The Tambrin, similar to the Tambourine Drum is an indigenous instrument to Tobago. It is a circular percussive instrument, said to have been created by slaves after their drums were confiscated, on the plantation. Originally, slaves used animal skin to cover circular old cheese boxes, available at that time, as replacement for their banned drums. At present, the Tambrin drum is made from the wood of the Latan tree or Wild Cassava which is easily bent and covered with skin of the goat.
Many say that the skin of the she goat (ewe) is better for making the high pitch of the Cutter while the skin of rams is better for making the deep tones of the Boom and Roller. The entire process takes 2-3 months. The Tambrin drum is used mainly at ceremonial occasions. It usually accompanies the Reel and Jig, at occasions such as Weddings, Christenings, Thanksgivings and Healing Ceremonies. Before the Tambrin is played it is heated over a fire until the right tone/pitch is attained. A typical Tambrin Band consists of five players, playing the following instruments:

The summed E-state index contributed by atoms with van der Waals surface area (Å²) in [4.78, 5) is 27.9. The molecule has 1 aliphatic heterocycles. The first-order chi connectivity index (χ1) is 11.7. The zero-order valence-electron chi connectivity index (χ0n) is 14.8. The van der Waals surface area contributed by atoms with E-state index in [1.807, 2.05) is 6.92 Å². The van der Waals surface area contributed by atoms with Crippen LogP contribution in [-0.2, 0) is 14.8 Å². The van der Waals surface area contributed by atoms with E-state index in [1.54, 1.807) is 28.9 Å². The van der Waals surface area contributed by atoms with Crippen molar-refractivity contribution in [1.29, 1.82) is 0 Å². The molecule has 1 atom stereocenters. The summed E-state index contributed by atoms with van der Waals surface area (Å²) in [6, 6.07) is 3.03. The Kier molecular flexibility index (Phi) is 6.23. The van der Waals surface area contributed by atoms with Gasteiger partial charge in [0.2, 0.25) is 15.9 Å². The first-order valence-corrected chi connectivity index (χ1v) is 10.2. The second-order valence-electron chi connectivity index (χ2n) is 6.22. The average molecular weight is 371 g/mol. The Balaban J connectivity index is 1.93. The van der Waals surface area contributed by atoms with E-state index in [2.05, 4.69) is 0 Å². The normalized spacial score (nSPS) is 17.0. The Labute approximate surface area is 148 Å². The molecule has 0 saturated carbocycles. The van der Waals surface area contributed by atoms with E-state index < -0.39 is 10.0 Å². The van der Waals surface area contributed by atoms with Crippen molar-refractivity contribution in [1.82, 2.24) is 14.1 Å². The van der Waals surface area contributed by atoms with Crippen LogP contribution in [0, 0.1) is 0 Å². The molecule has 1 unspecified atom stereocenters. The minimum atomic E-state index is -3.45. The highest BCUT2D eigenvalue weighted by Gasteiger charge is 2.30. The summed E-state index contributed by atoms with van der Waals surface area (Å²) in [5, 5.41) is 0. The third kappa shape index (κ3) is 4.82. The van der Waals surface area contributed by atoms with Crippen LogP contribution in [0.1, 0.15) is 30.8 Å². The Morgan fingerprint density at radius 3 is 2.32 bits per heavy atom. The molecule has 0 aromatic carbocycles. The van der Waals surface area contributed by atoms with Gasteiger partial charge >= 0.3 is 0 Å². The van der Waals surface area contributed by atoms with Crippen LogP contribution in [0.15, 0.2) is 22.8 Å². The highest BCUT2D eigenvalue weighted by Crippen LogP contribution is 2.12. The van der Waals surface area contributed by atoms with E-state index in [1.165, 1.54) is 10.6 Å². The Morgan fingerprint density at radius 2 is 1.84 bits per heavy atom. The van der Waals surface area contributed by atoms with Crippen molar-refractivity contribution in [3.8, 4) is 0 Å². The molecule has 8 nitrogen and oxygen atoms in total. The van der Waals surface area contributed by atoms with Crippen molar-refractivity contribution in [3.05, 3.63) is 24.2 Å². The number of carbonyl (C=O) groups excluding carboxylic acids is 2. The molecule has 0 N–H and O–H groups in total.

1 Fiddle (lead instrument)
1 Triangle or Steel
At present, there are several Tambrin bands in existence in Tobago. Some that may be mentioned are:
The Royal Sweet Fingers Tambrin Band
The Mt. Cullane Tambrin Band
The Unity Tambrin Band
At present a move is on by the Division of Community Development and Culture to revive the art form, among schools and villages in Tobago.